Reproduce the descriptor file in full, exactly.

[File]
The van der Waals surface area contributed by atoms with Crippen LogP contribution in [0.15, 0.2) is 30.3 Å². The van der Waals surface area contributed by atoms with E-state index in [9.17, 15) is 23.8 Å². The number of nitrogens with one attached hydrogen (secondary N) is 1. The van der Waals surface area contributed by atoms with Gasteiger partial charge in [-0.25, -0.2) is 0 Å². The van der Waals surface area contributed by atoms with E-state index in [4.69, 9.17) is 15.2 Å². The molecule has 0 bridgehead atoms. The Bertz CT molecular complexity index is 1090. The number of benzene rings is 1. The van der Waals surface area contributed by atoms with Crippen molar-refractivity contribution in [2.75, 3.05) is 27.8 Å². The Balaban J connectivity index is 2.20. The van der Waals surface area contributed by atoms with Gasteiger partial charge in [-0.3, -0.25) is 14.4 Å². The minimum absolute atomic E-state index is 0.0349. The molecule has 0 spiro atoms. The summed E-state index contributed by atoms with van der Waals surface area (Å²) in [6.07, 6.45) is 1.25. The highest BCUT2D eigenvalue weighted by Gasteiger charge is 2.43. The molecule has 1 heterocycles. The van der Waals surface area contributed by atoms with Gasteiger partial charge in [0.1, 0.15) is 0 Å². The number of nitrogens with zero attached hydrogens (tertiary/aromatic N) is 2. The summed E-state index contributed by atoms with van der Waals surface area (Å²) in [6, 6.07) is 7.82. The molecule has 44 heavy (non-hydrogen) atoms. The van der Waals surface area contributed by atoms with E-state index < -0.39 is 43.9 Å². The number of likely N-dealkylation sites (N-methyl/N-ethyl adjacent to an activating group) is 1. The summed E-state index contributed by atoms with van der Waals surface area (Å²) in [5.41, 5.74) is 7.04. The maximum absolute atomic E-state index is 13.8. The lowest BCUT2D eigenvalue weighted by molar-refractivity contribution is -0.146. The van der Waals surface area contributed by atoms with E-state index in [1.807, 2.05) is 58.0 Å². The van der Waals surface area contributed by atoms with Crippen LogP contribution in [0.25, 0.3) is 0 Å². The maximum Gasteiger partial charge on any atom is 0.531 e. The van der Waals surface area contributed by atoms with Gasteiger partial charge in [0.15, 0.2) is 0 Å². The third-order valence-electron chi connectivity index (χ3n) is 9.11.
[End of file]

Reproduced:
The van der Waals surface area contributed by atoms with Crippen LogP contribution in [0.15, 0.2) is 30.3 Å². The van der Waals surface area contributed by atoms with E-state index in [9.17, 15) is 23.8 Å². The number of nitrogens with one attached hydrogen (secondary N) is 1. The van der Waals surface area contributed by atoms with Gasteiger partial charge in [-0.25, -0.2) is 0 Å². The van der Waals surface area contributed by atoms with E-state index in [4.69, 9.17) is 15.2 Å². The molecule has 0 bridgehead atoms. The Bertz CT molecular complexity index is 1090. The number of benzene rings is 1. The van der Waals surface area contributed by atoms with Crippen molar-refractivity contribution in [2.75, 3.05) is 27.8 Å². The Balaban J connectivity index is 2.20. The van der Waals surface area contributed by atoms with Gasteiger partial charge in [-0.3, -0.25) is 14.4 Å². The minimum absolute atomic E-state index is 0.0349. The molecule has 0 spiro atoms. The summed E-state index contributed by atoms with van der Waals surface area (Å²) in [6.07, 6.45) is 1.25. The highest BCUT2D eigenvalue weighted by Gasteiger charge is 2.43. The molecule has 1 heterocycles. The van der Waals surface area contributed by atoms with Gasteiger partial charge in [0.1, 0.15) is 0 Å². The number of nitrogens with zero attached hydrogens (tertiary/aromatic N) is 2. The summed E-state index contributed by atoms with van der Waals surface area (Å²) in [6, 6.07) is 7.82. The molecule has 44 heavy (non-hydrogen) atoms. The van der Waals surface area contributed by atoms with E-state index < -0.39 is 43.9 Å². The number of likely N-dealkylation sites (N-methyl/N-ethyl adjacent to an activating group) is 1. The summed E-state index contributed by atoms with van der Waals surface area (Å²) in [5.41, 5.74) is 7.04. The maximum absolute atomic E-state index is 13.8. The lowest BCUT2D eigenvalue weighted by molar-refractivity contribution is -0.146. The van der Waals surface area contributed by atoms with E-state index in [1.807, 2.05) is 58.0 Å². The van der Waals surface area contributed by atoms with Crippen LogP contribution in [0.25, 0.3) is 0 Å². The maximum Gasteiger partial charge on any atom is 0.531 e. The van der Waals surface area contributed by atoms with Gasteiger partial charge in [0.15, 0.2) is 0 Å². The third-order valence-electron chi connectivity index (χ3n) is 9.11.